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Tusker
When I was a kid in the 1950's, my Ma occasionally used to take me into the Springburn City Bakeries, opposite the swing park, at the foot of Balgaryhill, to buy some "teabreid". As a treat, I was usually allowed to select one (or maybe two if she was particularly flush that week!) of my favourite cakes or biscuits.

I had a hard time choosing between the coffee buns (they were actually more of a hard biscuit than a bun), the Paris buns (beautiful, soft, golden yellow peaked creations, sprinkled with rock sugar) the Empire biscuit (two sorta Digestive biscuits with jam between, topped with icing sugar and a half cherry mounted in the centre) and the "Fly Cemetries" (Currant squares -- Currants in a light syrup, sandwiched between two squares of light flaky, puff pastry, the top layer dusted with sugar.)

<Slurp> To continue......I always picked at least one "Fly Cemetry" because I knew my young sister wouldn't eat them if you tied her down and force-fed her. (My Uncle Nat told us the baker made them by pulling the wings off flies. Being kids, we believed him -- but I didn't really care. I was addicted before he told the story.) Not only that, I was a devious little sod too, as I knew that at home later, I could have either the coffee bun OR the Paris bun and leave my young sister to make her choice, knowing that MY Fly Cemetry was perfectly safe. <Evil chuckle.>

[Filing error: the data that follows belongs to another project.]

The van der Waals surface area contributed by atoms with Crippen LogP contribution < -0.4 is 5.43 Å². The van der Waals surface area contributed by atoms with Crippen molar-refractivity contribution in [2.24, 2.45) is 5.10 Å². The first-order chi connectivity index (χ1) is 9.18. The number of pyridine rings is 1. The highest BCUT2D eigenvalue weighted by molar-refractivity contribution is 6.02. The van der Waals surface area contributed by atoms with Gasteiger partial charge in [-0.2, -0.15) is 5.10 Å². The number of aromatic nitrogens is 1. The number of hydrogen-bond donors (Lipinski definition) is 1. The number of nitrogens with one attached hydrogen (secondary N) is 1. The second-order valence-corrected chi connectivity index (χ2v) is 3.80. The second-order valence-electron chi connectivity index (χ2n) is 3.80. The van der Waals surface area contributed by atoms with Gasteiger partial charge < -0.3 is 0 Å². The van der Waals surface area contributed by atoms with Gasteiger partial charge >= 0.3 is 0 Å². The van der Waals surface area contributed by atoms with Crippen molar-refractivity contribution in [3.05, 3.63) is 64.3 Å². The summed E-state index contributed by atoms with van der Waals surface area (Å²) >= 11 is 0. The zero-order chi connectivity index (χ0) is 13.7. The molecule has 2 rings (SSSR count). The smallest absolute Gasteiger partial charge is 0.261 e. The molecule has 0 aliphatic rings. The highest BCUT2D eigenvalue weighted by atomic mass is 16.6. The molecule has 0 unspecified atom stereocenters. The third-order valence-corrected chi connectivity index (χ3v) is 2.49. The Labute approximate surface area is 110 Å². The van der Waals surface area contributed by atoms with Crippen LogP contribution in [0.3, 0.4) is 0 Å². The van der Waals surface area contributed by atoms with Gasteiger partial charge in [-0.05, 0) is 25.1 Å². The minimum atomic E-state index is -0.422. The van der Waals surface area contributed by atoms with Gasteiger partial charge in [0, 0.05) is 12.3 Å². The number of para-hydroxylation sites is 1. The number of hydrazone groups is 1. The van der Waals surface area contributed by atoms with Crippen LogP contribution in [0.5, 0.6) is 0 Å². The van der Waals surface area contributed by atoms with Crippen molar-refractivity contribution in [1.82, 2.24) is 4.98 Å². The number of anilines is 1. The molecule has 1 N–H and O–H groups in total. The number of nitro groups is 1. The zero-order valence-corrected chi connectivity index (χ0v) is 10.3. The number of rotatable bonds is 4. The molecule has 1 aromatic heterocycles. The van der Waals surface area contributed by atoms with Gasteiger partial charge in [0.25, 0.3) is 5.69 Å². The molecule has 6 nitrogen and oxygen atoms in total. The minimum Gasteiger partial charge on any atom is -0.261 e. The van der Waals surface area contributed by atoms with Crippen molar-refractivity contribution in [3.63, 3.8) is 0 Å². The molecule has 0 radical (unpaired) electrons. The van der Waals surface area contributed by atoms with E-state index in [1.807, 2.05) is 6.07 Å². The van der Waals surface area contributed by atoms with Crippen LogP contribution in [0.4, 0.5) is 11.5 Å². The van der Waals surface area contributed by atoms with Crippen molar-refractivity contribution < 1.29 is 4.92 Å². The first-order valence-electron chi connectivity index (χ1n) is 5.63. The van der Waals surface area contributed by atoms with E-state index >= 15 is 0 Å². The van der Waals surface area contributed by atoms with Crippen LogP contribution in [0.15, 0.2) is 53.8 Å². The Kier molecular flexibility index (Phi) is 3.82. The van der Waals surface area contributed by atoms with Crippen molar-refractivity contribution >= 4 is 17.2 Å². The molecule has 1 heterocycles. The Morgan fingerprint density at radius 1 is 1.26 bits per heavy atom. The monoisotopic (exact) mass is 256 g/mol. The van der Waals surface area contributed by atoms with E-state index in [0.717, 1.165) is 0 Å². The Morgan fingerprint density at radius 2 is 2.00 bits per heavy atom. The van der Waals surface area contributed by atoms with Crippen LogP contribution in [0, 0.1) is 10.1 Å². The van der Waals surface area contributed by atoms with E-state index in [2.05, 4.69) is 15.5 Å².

Anyway, to the point......I can purchase all of the above delicacies in Canada, with the exception of the Coffee Bun. Does anyone know the recipe, or can they duplicate the City Bakeries Coffee Bun? As I remember, it was flat, about 3"- 4" in diameter and 1/2" thick. Dark reddish-brown colour, hard and very crumbly, like an oversized biscuit, cracks across the top like a dry lakebed, and as dry as a stick. Looked kinda like a slightly burnt Farley's Rusk -- although it didn't taste anything like that! If you ate one without a drink, your cheeks would clap thegether forever. In a pinch, I'm sure they could be used as weapons, like a mini discus, they were so hard. I *loved* them!......Help.......Please?

If anyone can provide this recipe, they and their children will be feted in song and in fable, and blessed unto the 18th generation. Have pity! It's been over 35 years since I had one!.........
Scottish Anna
Hi, like you, I hadn't had one of these in years and then last week I found this recipe in a Lofty Peak Flour cook book I have had for over 35 years!

Coffee Buns

8 oz Self-Raising Flour
3 oz Block Margarine or Cooking Fat (I personally used butter)
3 oz Brown Sugar
1 Egg
Pinch of Salt
1 oz Currants (optional)
1 Dessertspoon Coffee Essence (Camp Coffee)
1 Tablespoon Milk

Heat oven to 200 degree C, 400 degree F or gas mark 6.

Sift flour. Cream fat, sugar, salt, egg and coffee essence. Add to flour and currants with the milk to form a stiff dough. Divide into twelve portions. Roll into balls and place on a baking tray (I use two trays and put six on each). Slightly flatten and brush over with egg and bake for 10 -15 minutes. Enjoy biggrin.gif
maryhillgal
Thanks for the recipe Scottishanna. Will have a go at making them, but can you still buy Camp Coffee, or Lofty Peak flour. I haven't seen the name Lofty Peak for ages. Gosh that brought back memories. My mum and dad used to drink Camp Coffee. I hated the smell of it and needless to say I never drink coffee of any kind.
Ayrshire